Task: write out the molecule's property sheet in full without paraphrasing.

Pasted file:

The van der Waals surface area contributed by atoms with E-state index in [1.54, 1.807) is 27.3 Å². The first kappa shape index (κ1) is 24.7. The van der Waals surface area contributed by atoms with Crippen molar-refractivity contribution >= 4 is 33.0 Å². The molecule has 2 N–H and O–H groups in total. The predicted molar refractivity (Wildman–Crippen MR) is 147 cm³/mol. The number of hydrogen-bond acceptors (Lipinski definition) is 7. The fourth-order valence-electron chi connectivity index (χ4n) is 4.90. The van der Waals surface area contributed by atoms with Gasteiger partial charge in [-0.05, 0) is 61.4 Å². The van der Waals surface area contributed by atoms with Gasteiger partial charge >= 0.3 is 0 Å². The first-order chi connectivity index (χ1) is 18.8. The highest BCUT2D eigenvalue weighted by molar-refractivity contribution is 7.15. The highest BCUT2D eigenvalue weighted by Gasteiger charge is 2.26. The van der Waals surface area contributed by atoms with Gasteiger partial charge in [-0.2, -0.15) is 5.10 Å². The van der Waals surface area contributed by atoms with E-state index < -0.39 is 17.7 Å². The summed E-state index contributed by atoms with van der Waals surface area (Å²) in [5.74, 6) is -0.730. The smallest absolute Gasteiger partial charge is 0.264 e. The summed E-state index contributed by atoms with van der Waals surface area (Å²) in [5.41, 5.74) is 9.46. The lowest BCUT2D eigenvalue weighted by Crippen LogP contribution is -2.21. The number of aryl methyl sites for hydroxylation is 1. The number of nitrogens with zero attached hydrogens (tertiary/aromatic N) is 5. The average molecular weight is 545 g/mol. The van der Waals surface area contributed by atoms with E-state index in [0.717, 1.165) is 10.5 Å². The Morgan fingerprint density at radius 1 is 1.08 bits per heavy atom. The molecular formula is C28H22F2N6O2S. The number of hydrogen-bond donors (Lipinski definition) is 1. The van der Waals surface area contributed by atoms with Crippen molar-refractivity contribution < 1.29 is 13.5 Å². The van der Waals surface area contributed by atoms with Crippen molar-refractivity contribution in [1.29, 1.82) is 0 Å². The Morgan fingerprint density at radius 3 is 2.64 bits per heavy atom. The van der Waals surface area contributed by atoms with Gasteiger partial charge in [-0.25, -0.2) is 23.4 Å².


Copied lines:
The van der Waals surface area contributed by atoms with E-state index in [1.54, 1.807) is 27.3 Å². The first kappa shape index (κ1) is 24.7. The van der Waals surface area contributed by atoms with Crippen molar-refractivity contribution >= 4 is 33.0 Å². The molecule has 2 N–H and O–H groups in total. The predicted molar refractivity (Wildman–Crippen MR) is 147 cm³/mol. The number of hydrogen-bond acceptors (Lipinski definition) is 7. The fourth-order valence-electron chi connectivity index (χ4n) is 4.90. The van der Waals surface area contributed by atoms with Gasteiger partial charge in [-0.05, 0) is 61.4 Å². The van der Waals surface area contributed by atoms with Gasteiger partial charge >= 0.3 is 0 Å². The first-order chi connectivity index (χ1) is 18.8. The highest BCUT2D eigenvalue weighted by molar-refractivity contribution is 7.15. The highest BCUT2D eigenvalue weighted by Gasteiger charge is 2.26. The van der Waals surface area contributed by atoms with Gasteiger partial charge in [-0.2, -0.15) is 5.10 Å². The van der Waals surface area contributed by atoms with E-state index < -0.39 is 17.7 Å². The summed E-state index contributed by atoms with van der Waals surface area (Å²) in [5.74, 6) is -0.730. The smallest absolute Gasteiger partial charge is 0.264 e. The summed E-state index contributed by atoms with van der Waals surface area (Å²) in [5.41, 5.74) is 9.46. The lowest BCUT2D eigenvalue weighted by Crippen LogP contribution is -2.21. The number of aryl methyl sites for hydroxylation is 1. The number of nitrogens with zero attached hydrogens (tertiary/aromatic N) is 5. The average molecular weight is 545 g/mol. The van der Waals surface area contributed by atoms with E-state index in [0.717, 1.165) is 10.5 Å². The Morgan fingerprint density at radius 1 is 1.08 bits per heavy atom. The molecular formula is C28H22F2N6O2S. The number of hydrogen-bond donors (Lipinski definition) is 1. The van der Waals surface area contributed by atoms with Crippen molar-refractivity contribution < 1.29 is 13.5 Å². The van der Waals surface area contributed by atoms with Crippen molar-refractivity contribution in [1.29, 1.82) is 0 Å². The Morgan fingerprint density at radius 3 is 2.64 bits per heavy atom. The van der Waals surface area contributed by atoms with Gasteiger partial charge in [-0.25, -0.2) is 23.4 Å².